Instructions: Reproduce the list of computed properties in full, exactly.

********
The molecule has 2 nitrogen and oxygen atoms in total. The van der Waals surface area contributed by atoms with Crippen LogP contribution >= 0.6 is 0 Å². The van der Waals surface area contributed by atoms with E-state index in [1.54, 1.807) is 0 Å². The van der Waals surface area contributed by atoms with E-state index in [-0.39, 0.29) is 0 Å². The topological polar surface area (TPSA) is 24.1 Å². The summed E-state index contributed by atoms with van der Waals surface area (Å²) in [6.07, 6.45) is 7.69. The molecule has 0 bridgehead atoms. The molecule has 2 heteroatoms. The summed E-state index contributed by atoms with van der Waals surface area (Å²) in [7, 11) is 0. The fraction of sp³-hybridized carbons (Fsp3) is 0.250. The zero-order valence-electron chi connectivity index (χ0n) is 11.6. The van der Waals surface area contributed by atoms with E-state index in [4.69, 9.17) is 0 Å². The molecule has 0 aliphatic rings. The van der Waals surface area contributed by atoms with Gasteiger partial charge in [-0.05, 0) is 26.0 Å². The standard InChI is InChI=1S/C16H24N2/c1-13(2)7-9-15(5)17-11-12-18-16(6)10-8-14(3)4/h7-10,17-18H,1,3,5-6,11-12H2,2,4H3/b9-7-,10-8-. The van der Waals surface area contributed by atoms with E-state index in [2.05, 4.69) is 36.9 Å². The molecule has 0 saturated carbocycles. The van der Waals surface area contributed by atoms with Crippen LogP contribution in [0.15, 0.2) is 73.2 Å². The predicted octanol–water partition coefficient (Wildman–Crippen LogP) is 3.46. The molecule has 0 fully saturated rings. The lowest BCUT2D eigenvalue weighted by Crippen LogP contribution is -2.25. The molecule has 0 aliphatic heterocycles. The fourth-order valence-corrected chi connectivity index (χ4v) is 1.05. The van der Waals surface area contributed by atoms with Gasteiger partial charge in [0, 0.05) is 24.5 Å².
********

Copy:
The molecule has 2 nitrogen and oxygen atoms in total. The van der Waals surface area contributed by atoms with Crippen LogP contribution >= 0.6 is 0 Å². The van der Waals surface area contributed by atoms with E-state index in [1.54, 1.807) is 0 Å². The van der Waals surface area contributed by atoms with E-state index in [-0.39, 0.29) is 0 Å². The topological polar surface area (TPSA) is 24.1 Å². The summed E-state index contributed by atoms with van der Waals surface area (Å²) in [6.07, 6.45) is 7.69. The molecule has 0 bridgehead atoms. The molecule has 2 heteroatoms. The summed E-state index contributed by atoms with van der Waals surface area (Å²) in [7, 11) is 0. The fraction of sp³-hybridized carbons (Fsp3) is 0.250. The zero-order valence-electron chi connectivity index (χ0n) is 11.6. The van der Waals surface area contributed by atoms with E-state index in [4.69, 9.17) is 0 Å². The molecule has 0 aliphatic rings. The van der Waals surface area contributed by atoms with Gasteiger partial charge in [-0.05, 0) is 26.0 Å². The standard InChI is InChI=1S/C16H24N2/c1-13(2)7-9-15(5)17-11-12-18-16(6)10-8-14(3)4/h7-10,17-18H,1,3,5-6,11-12H2,2,4H3/b9-7-,10-8-. The van der Waals surface area contributed by atoms with E-state index in [2.05, 4.69) is 36.9 Å². The molecule has 0 saturated carbocycles. The van der Waals surface area contributed by atoms with Crippen LogP contribution in [0.15, 0.2) is 73.2 Å². The predicted octanol–water partition coefficient (Wildman–Crippen LogP) is 3.46. The molecule has 0 fully saturated rings. The lowest BCUT2D eigenvalue weighted by Crippen LogP contribution is -2.25. The molecule has 0 aliphatic heterocycles. The fourth-order valence-corrected chi connectivity index (χ4v) is 1.05. The van der Waals surface area contributed by atoms with Gasteiger partial charge in [0, 0.05) is 24.5 Å².